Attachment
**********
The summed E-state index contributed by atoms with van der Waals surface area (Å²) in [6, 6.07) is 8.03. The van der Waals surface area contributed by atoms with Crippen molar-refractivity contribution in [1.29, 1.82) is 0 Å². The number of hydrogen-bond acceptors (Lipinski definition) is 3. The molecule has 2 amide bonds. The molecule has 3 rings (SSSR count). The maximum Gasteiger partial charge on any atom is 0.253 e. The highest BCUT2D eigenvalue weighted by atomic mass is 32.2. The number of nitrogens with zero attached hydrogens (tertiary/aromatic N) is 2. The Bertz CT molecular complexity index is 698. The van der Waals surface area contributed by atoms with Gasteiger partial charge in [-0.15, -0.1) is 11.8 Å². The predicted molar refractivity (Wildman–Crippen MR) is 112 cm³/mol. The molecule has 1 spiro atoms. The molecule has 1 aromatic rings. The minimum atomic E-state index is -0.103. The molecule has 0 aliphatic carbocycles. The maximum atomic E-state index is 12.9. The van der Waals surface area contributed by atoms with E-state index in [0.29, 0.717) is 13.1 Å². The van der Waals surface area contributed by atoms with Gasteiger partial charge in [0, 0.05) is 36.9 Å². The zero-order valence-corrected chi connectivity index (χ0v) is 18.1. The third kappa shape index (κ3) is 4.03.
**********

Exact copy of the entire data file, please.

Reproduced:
The summed E-state index contributed by atoms with van der Waals surface area (Å²) in [6, 6.07) is 8.03. The van der Waals surface area contributed by atoms with Crippen molar-refractivity contribution in [1.29, 1.82) is 0 Å². The number of hydrogen-bond acceptors (Lipinski definition) is 3. The molecule has 2 amide bonds. The molecule has 3 rings (SSSR count). The maximum Gasteiger partial charge on any atom is 0.253 e. The highest BCUT2D eigenvalue weighted by atomic mass is 32.2. The number of nitrogens with zero attached hydrogens (tertiary/aromatic N) is 2. The Bertz CT molecular complexity index is 698. The van der Waals surface area contributed by atoms with Gasteiger partial charge in [-0.15, -0.1) is 11.8 Å². The predicted molar refractivity (Wildman–Crippen MR) is 112 cm³/mol. The molecule has 1 spiro atoms. The molecule has 1 aromatic rings. The minimum atomic E-state index is -0.103. The molecule has 0 aliphatic carbocycles. The maximum atomic E-state index is 12.9. The van der Waals surface area contributed by atoms with E-state index in [0.29, 0.717) is 13.1 Å². The van der Waals surface area contributed by atoms with Gasteiger partial charge in [0, 0.05) is 36.9 Å². The zero-order valence-corrected chi connectivity index (χ0v) is 18.1. The third kappa shape index (κ3) is 4.03.